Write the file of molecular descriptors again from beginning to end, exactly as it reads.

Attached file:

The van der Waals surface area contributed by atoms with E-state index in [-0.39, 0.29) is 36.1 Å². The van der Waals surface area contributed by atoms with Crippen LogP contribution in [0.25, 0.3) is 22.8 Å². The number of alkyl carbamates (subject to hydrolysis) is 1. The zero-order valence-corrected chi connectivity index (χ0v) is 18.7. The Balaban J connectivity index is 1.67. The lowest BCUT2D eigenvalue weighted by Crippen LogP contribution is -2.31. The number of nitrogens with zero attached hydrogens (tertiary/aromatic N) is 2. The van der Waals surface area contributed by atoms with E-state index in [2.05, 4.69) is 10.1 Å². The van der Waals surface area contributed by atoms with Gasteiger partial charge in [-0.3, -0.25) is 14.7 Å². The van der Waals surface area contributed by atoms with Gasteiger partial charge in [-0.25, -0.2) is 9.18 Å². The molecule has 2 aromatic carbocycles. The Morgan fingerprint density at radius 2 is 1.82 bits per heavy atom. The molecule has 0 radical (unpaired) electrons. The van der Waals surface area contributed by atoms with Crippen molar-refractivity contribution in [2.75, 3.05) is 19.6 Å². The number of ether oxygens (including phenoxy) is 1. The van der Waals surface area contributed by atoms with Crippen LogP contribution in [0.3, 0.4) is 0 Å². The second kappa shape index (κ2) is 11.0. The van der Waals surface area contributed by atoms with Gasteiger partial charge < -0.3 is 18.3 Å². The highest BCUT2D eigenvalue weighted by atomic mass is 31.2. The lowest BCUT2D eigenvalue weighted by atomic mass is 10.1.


The van der Waals surface area contributed by atoms with E-state index in [-0.39, 0.29) is 36.1 Å². The van der Waals surface area contributed by atoms with Crippen LogP contribution in [0.25, 0.3) is 22.8 Å². The number of alkyl carbamates (subject to hydrolysis) is 1. The zero-order valence-corrected chi connectivity index (χ0v) is 18.7. The Balaban J connectivity index is 1.67. The lowest BCUT2D eigenvalue weighted by Crippen LogP contribution is -2.31. The number of nitrogens with zero attached hydrogens (tertiary/aromatic N) is 2. The van der Waals surface area contributed by atoms with E-state index in [2.05, 4.69) is 10.1 Å². The van der Waals surface area contributed by atoms with Gasteiger partial charge in [-0.3, -0.25) is 14.7 Å². The van der Waals surface area contributed by atoms with Gasteiger partial charge in [-0.25, -0.2) is 9.18 Å². The molecule has 2 aromatic carbocycles. The Morgan fingerprint density at radius 2 is 1.82 bits per heavy atom. The molecule has 0 radical (unpaired) electrons. The van der Waals surface area contributed by atoms with Crippen molar-refractivity contribution in [2.75, 3.05) is 19.6 Å². The number of ether oxygens (including phenoxy) is 1. The van der Waals surface area contributed by atoms with Crippen LogP contribution in [0.3, 0.4) is 0 Å². The second kappa shape index (κ2) is 11.0. The van der Waals surface area contributed by atoms with Gasteiger partial charge < -0.3 is 18.3 Å². The highest BCUT2D eigenvalue weighted by atomic mass is 31.2. The lowest BCUT2D eigenvalue weighted by atomic mass is 10.1.